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Trump calls Putin to offer help battling Siberian fires

President Donald Trump talks on the phone aboard Air Force One during a flight to Philadelphia, Pennsylvania, to address a joint gathering of House and Senate Republicans, Thursday, January 26, 2017. This was the President’s first trip aboard Air Force One. (Shealah Craighead/White House)

This article was originally published by Radio Free Europe/Radio Liberty and is reprinted with permission.

U.S. President Donald Trump has offered to help Russia battle widespread forest fires in Siberia as he seeks to repair Washington’s fractious relationship with Moscow.

Trump called Russian President Vladimir Putin to make the offer, the Kremlin said on its website.

Putin expressed his “sincere gratitude” to Trump for the concern and said he may accept the offer if the situation demands it.

Forest fires have been raging for several days across vast areas of Siberia, forcing thousands of people to evacuate. Russia has declared a national emergency in five Siberian regions and deployed the military to help battle the blazes.

Putin highlighted the call by Trump as a guarantee that the United States and Russia will someday be able to restore full relations. The two leaders agreed to continue to speak by phone and meet in person.

The phone call came two days ahead of the official U.S. withdrawal from the 1987 Intermediate-Range Nuclear Forces (INF) Treaty with Russia.

Trump “expressed concern over the vast wildfires afflicting Siberia,” a brief White House statement said. “The leaders also discussed trade between the two countries.”

Since coming to power in 2017, Trump has sought to improve ties and build a close working relationship with Putin against the will of Congress, his intelligence community, and many members of his own administration.

U.S. relations with Russia have deteriorated to their lowest levels since the end of the Cold War after the Kremlin annexed Ukraine’s Crimean Peninsula in 2014, backed separatist fighters in the Donbas, and interfered in the 2016 U.S. presidential election.

Trump has been heavily criticized following his one-on-one meetings with Putin for not challenging the Russian leader on his actions in places like Ukraine and Syria as well as his government’s interference in U.S. elections.

The two last met at the Group of Eight summit in Osaka, Japan in June.

Putin did not specify what help Trump offered in battling the blaze.

The fires in Siberia were sparked by dry thunderstorms as temperatures rose above 30 degrees Celsius and were spread by strong winds, Russia’s federal forestry agency said.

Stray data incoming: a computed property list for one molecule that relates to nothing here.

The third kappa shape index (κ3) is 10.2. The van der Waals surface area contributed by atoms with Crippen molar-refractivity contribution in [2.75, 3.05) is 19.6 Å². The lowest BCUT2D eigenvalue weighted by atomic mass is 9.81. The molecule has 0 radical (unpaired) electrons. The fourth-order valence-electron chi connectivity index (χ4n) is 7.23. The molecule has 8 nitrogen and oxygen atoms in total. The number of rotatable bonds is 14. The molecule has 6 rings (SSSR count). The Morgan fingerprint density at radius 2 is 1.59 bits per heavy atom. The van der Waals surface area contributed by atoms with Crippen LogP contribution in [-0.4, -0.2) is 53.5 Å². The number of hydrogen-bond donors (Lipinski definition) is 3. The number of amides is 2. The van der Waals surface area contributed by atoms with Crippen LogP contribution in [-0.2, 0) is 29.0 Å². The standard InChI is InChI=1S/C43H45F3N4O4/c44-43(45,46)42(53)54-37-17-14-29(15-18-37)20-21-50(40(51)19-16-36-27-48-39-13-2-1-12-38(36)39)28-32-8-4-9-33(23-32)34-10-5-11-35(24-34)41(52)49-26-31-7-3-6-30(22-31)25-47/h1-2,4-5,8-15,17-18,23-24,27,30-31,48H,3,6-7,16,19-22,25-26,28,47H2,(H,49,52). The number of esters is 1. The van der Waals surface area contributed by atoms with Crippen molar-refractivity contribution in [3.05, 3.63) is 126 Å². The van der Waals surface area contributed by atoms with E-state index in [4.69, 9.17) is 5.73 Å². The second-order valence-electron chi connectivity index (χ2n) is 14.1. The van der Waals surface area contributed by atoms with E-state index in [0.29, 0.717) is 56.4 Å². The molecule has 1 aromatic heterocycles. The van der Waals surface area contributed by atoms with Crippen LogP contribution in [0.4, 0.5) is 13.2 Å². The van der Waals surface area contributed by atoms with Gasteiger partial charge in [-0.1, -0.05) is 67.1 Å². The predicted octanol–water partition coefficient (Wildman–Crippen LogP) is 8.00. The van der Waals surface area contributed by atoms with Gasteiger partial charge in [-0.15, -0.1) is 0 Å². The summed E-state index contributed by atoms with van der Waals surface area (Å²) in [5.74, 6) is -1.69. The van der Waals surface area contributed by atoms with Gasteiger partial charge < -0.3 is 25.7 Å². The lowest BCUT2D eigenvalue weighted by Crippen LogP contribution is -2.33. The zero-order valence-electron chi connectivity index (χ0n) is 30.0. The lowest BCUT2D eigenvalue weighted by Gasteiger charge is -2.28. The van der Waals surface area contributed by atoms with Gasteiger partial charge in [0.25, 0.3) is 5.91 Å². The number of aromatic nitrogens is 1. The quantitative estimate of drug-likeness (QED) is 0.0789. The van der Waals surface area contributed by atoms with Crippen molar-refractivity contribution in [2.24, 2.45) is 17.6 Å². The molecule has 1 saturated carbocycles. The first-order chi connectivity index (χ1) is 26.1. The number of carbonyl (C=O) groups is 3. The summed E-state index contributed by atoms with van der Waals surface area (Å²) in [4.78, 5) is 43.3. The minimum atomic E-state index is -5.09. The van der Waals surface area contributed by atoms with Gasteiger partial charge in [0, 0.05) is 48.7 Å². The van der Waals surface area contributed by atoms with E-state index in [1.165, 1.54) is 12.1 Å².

Map of Russia’s wildfires. (Radio Free Europe/Radio Liberty)

The sheer scale of the blazes could accelerate global warming and have immediate effects on the health of inhabitants, environmentalists have warned.

Around 3 million hectares of land in the center and east of the country were ablaze on July 31, authorities said.

The smoke has disrupted air travel and descended upon major cities in western Siberia and the Altai region, as well as in cities in the Urals, including Chelyabinsk and Yekaterinburg.

“After reviewing a report from the emergency situations minister, President Putin instructed the Defense Ministry to join the effort to extinguish the fires,” the Kremlin’s press service said.

Some 2,700 firefighters were already working to tackle the blazes, Interfax news agency reported.

Ten planes and 10 helicopters have been dispatched to the Krasnoyarsk region, one of the worst affected, the military said.

The press service said the armed forces in the Irkutsk region, also badly hit, had been put on high alert.

Prime Minister Dmitry Medvedev, who visited the city of Krasnoyarsk on July 31, said Russia could “hold consultations” with Western countries such as the United States on how to better fight the fires.

“These fires are raging in Alaska on an enormous scale. Europe has them all the time — they too have scientific approaches to them. Hold consultations [with them] — I believe it really cannot hurt in this situation,” Medvedev said.

According to the Russian branch of environmental group Greenpeace, almost 12 million hectares of forest have been burnt this year — causing significant carbon dioxide emissions and reducing the future capacity of forest to absorb the carbon dioxide.

Greenpeace spokesman Grigory Kuksin told the Ekho Moskvy radio station that deploying army units to the forest could do more harm to the operation than good.